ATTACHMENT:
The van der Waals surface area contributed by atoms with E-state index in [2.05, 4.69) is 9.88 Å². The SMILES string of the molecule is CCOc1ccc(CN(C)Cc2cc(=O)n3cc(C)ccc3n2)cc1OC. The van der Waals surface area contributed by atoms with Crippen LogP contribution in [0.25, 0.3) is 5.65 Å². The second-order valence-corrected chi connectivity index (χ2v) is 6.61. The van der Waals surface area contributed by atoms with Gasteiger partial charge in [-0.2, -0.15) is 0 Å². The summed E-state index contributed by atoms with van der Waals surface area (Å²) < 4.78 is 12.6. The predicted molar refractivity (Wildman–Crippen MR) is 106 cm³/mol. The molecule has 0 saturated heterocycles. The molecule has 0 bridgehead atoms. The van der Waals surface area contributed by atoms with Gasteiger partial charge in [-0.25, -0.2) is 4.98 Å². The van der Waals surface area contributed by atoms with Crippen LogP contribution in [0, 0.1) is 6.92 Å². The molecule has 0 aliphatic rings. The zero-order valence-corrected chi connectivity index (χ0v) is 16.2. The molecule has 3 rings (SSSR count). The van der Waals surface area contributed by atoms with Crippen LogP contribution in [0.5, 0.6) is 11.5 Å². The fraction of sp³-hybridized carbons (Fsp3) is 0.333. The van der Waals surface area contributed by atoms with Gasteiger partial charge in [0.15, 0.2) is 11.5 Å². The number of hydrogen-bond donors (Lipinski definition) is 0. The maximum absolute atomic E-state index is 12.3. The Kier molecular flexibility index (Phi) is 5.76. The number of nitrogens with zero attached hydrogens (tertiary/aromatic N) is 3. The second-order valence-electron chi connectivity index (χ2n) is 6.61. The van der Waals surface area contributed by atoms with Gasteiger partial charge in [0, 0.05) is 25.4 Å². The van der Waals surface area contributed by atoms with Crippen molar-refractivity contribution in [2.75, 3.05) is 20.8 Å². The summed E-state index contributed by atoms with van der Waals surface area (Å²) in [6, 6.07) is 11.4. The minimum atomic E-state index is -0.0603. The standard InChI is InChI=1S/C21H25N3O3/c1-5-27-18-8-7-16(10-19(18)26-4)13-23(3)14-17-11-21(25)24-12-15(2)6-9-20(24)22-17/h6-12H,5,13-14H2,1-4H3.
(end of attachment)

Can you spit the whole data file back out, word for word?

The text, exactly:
The van der Waals surface area contributed by atoms with E-state index in [2.05, 4.69) is 9.88 Å². The SMILES string of the molecule is CCOc1ccc(CN(C)Cc2cc(=O)n3cc(C)ccc3n2)cc1OC. The van der Waals surface area contributed by atoms with Crippen LogP contribution in [0.25, 0.3) is 5.65 Å². The second-order valence-corrected chi connectivity index (χ2v) is 6.61. The van der Waals surface area contributed by atoms with Gasteiger partial charge in [-0.2, -0.15) is 0 Å². The summed E-state index contributed by atoms with van der Waals surface area (Å²) < 4.78 is 12.6. The predicted molar refractivity (Wildman–Crippen MR) is 106 cm³/mol. The molecule has 0 saturated heterocycles. The molecule has 0 bridgehead atoms. The van der Waals surface area contributed by atoms with Gasteiger partial charge in [-0.25, -0.2) is 4.98 Å². The van der Waals surface area contributed by atoms with Crippen LogP contribution in [0, 0.1) is 6.92 Å². The molecule has 0 aliphatic rings. The zero-order valence-corrected chi connectivity index (χ0v) is 16.2. The molecule has 3 rings (SSSR count). The van der Waals surface area contributed by atoms with Crippen LogP contribution in [0.5, 0.6) is 11.5 Å². The fraction of sp³-hybridized carbons (Fsp3) is 0.333. The van der Waals surface area contributed by atoms with Gasteiger partial charge in [0.15, 0.2) is 11.5 Å². The number of hydrogen-bond donors (Lipinski definition) is 0. The maximum absolute atomic E-state index is 12.3. The Kier molecular flexibility index (Phi) is 5.76. The number of nitrogens with zero attached hydrogens (tertiary/aromatic N) is 3. The second-order valence-electron chi connectivity index (χ2n) is 6.61. The van der Waals surface area contributed by atoms with Gasteiger partial charge in [0, 0.05) is 25.4 Å². The van der Waals surface area contributed by atoms with Crippen molar-refractivity contribution in [2.75, 3.05) is 20.8 Å². The summed E-state index contributed by atoms with van der Waals surface area (Å²) in [6, 6.07) is 11.4. The minimum atomic E-state index is -0.0603. The standard InChI is InChI=1S/C21H25N3O3/c1-5-27-18-8-7-16(10-19(18)26-4)13-23(3)14-17-11-21(25)24-12-15(2)6-9-20(24)22-17/h6-12H,5,13-14H2,1-4H3.